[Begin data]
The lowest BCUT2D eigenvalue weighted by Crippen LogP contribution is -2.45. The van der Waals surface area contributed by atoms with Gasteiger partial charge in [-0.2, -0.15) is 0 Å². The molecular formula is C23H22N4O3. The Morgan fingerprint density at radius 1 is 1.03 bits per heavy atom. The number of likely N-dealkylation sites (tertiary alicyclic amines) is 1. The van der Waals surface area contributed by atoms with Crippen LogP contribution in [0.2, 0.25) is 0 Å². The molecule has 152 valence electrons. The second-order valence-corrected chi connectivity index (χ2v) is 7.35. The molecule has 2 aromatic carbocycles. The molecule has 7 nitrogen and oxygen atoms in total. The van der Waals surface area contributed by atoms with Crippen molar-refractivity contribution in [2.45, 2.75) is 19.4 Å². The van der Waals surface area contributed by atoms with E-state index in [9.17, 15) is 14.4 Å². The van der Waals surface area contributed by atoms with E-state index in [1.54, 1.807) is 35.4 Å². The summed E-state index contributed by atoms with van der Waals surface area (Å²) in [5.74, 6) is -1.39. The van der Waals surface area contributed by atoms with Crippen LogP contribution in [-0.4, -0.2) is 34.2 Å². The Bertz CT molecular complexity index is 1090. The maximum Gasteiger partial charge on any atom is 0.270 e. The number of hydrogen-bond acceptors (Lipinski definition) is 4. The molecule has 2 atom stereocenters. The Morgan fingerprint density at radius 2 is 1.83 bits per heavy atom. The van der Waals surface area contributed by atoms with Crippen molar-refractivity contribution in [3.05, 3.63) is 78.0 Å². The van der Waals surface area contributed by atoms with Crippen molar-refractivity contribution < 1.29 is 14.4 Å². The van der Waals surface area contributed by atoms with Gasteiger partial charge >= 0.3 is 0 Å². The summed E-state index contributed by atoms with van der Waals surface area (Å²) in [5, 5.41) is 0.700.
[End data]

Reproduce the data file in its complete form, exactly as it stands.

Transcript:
The lowest BCUT2D eigenvalue weighted by Crippen LogP contribution is -2.45. The van der Waals surface area contributed by atoms with Gasteiger partial charge in [-0.2, -0.15) is 0 Å². The molecular formula is C23H22N4O3. The Morgan fingerprint density at radius 1 is 1.03 bits per heavy atom. The number of likely N-dealkylation sites (tertiary alicyclic amines) is 1. The van der Waals surface area contributed by atoms with Crippen LogP contribution in [0.2, 0.25) is 0 Å². The molecule has 152 valence electrons. The second-order valence-corrected chi connectivity index (χ2v) is 7.35. The molecule has 2 aromatic carbocycles. The molecule has 7 nitrogen and oxygen atoms in total. The van der Waals surface area contributed by atoms with Crippen molar-refractivity contribution in [2.45, 2.75) is 19.4 Å². The van der Waals surface area contributed by atoms with E-state index in [9.17, 15) is 14.4 Å². The van der Waals surface area contributed by atoms with E-state index in [1.54, 1.807) is 35.4 Å². The summed E-state index contributed by atoms with van der Waals surface area (Å²) in [5.74, 6) is -1.39. The van der Waals surface area contributed by atoms with Crippen LogP contribution in [-0.4, -0.2) is 34.2 Å². The Bertz CT molecular complexity index is 1090. The maximum Gasteiger partial charge on any atom is 0.270 e. The number of hydrogen-bond acceptors (Lipinski definition) is 4. The molecule has 2 atom stereocenters. The Morgan fingerprint density at radius 2 is 1.83 bits per heavy atom. The van der Waals surface area contributed by atoms with Crippen molar-refractivity contribution in [3.05, 3.63) is 78.0 Å². The van der Waals surface area contributed by atoms with Crippen molar-refractivity contribution < 1.29 is 14.4 Å². The van der Waals surface area contributed by atoms with Gasteiger partial charge >= 0.3 is 0 Å². The summed E-state index contributed by atoms with van der Waals surface area (Å²) in [5, 5.41) is 0.700.